Chemical Warfare or Urban Warrior?
Depends on Where you Fish

Local, State and Federal regulators ignored the obvious in allowing hover-craft to land in the highly polluted Sea Plane Lagoon. A Federal District Court even denied an attempt by EJPP and others to obtain a restraining order against the Urban Warfare exercise. Anyone trying to verify statements made by the Marines on the impact of Hover-craft on marine sediments would have found that they had been misled. The hover-craft clearly disturbed toxic sediments which in many cases were deposited along landing spots.

Upon further investigation, petroleum fuel was observed seeping into the Northeast corner of the Sea Plane lagoon apparently from a former Navy fuel depot. This problem was originally identified in a 1978 environmental study. The location of this 25 year old seep looks like an oil soaked sponge. In the word of one community investigator, "You stick a probe into the Seaplane Lagoon Sediments, you begin to feel like Jed Clampett."

In Between Multi-Cultural Festivals
EJPP Left Footproint on Toxic Cleanup

In May 1998, at the first Multi-Cultural Festival, EJPP presented the hazards posed by Estuary Park which at that time was still in use by organized Soccer Leagues. EJPP demanded the park be made off limits. In November 1998, the Navy finally acknowledged the hazards at the Estuary Park when a fence was installed around the park.

In June 1998, EJPP brought concerns about the use of former West End industrial sites for existing and future schools to the National Environmental Justice Advisory Committee (NEJAC) meeting in Oakland. NEJAC advises the US EPA on matters related to discrimination in enforcement, siting, and public notification.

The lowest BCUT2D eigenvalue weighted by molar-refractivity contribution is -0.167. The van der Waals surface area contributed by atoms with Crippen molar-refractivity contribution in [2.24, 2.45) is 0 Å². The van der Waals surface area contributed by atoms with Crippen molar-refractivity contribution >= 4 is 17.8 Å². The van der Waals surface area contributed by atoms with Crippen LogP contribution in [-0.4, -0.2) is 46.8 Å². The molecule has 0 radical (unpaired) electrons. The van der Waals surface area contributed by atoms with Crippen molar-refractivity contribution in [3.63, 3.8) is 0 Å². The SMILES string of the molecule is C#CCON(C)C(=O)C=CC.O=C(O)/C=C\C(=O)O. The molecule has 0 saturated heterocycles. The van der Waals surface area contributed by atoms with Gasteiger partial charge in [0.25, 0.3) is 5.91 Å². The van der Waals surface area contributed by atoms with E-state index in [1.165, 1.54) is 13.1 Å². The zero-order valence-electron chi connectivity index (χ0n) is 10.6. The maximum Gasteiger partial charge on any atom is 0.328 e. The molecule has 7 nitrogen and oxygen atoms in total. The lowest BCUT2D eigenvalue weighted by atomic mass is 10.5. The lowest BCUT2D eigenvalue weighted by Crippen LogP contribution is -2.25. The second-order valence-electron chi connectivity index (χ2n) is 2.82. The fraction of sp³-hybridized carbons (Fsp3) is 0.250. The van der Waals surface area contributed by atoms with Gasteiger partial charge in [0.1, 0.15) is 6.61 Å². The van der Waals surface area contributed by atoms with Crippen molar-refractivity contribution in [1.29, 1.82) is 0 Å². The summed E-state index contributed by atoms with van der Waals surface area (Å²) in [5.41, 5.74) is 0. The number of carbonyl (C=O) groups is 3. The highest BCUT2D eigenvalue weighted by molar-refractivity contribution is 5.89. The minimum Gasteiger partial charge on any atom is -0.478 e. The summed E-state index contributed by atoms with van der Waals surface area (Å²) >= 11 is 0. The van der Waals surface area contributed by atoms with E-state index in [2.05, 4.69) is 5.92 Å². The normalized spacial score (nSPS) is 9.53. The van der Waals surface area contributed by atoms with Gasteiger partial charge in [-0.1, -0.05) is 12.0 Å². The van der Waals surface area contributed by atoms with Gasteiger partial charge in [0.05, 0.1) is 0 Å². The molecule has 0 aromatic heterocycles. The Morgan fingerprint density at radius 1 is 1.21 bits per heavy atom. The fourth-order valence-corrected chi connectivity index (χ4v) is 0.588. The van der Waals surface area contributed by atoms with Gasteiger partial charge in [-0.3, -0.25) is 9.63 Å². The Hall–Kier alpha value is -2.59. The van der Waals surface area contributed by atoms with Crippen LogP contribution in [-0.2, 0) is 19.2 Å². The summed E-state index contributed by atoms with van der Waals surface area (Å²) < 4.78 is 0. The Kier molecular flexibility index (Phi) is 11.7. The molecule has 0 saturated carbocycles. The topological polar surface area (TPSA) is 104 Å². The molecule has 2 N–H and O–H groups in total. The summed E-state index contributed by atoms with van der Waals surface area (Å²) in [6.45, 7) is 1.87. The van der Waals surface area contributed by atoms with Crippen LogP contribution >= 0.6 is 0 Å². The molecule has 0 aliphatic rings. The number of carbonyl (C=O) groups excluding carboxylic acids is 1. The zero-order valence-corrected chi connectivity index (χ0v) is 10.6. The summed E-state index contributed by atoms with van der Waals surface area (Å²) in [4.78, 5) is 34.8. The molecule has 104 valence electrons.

In November 1998, EJPP notified regulatory agencies about the Navy's illegal discharge of radioactive wastes into the bay.

In February 1999, EJPP brought concerns to the Defense Environmental Restoration Task Force (DERTF) meeting in San Francisco. DERTF is a Congressional Advisory Committee. EJPP pointed to several instances where delays in releasing information about public health and environmental impacts contributed to unnecessary public exposure to toxins.

EJPP continues to provide the only reliable information on public hazards at Alameda Point. Stay informed and watch where you step when visiting the Point.

Question Authority - Stop the 25 year old fuel leak already

For over 25 years petroleum fuels have been allowed to continuously discharge into San Francisco Bay from a former fuel depot that was located in the middle of Atlantic Avenue inside the Alameda Point gate. This discharge of toxins into the Seaplane Lagoon has had a "demonstrated impact on sports fishing" and subsistence fishing, and is caused by a lack of enforcement of state and federal environmental laws in the West End of Alameda. The chemicals found in food fish caught in San Francisco Bay are directly related to the Navy's toxic waste sites. It is about time that the impact from Navy fuel spills on the dinner of Alameda residents comes to an end. Call a BCT member a demand immediate action to end this illegal water pollution.

The Environmental Justice Progress Report is the newsletter of West End Concerned Citizens (WECC). WECC has been monitoring the toxic cleanup planning process at the Alameda Point Naval Air Station (NAS) since 1995. Our community members have become increasingly frustrated at the lack of response to the public's concerns, the inadequate information provided to the public, and the lack of opportunities for the public to participate in the decision making process.

To receive a free copy of the this monthly report of for more information, please contact us at clearh2orev@toxicspot.com.

March 1999 Edition
May 31, 1999